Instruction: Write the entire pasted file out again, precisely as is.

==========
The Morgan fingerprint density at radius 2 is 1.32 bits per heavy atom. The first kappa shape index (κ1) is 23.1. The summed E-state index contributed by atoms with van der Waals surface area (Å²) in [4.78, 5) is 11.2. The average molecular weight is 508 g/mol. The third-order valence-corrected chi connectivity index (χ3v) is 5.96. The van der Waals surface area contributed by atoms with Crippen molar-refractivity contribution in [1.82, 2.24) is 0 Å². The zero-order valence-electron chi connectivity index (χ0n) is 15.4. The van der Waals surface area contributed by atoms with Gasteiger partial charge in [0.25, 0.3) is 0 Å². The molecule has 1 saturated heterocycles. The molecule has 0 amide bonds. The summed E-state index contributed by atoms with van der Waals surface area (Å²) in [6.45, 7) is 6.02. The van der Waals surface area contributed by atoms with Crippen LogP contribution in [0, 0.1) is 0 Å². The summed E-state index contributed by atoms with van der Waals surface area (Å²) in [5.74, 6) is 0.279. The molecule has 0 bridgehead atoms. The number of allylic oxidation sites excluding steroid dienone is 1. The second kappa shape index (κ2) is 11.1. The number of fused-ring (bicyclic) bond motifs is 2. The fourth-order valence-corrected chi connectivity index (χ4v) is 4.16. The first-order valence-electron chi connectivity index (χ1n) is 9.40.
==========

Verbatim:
The Morgan fingerprint density at radius 2 is 1.32 bits per heavy atom. The first kappa shape index (κ1) is 23.1. The summed E-state index contributed by atoms with van der Waals surface area (Å²) in [4.78, 5) is 11.2. The average molecular weight is 508 g/mol. The third-order valence-corrected chi connectivity index (χ3v) is 5.96. The van der Waals surface area contributed by atoms with Crippen molar-refractivity contribution in [1.82, 2.24) is 0 Å². The zero-order valence-electron chi connectivity index (χ0n) is 15.4. The van der Waals surface area contributed by atoms with Gasteiger partial charge in [0.25, 0.3) is 0 Å². The molecule has 1 saturated heterocycles. The molecule has 0 amide bonds. The summed E-state index contributed by atoms with van der Waals surface area (Å²) in [6.45, 7) is 6.02. The van der Waals surface area contributed by atoms with Crippen LogP contribution in [0, 0.1) is 0 Å². The summed E-state index contributed by atoms with van der Waals surface area (Å²) in [5.74, 6) is 0.279. The molecule has 0 bridgehead atoms. The number of allylic oxidation sites excluding steroid dienone is 1. The second kappa shape index (κ2) is 11.1. The number of fused-ring (bicyclic) bond motifs is 2. The fourth-order valence-corrected chi connectivity index (χ4v) is 4.16. The first-order valence-electron chi connectivity index (χ1n) is 9.40.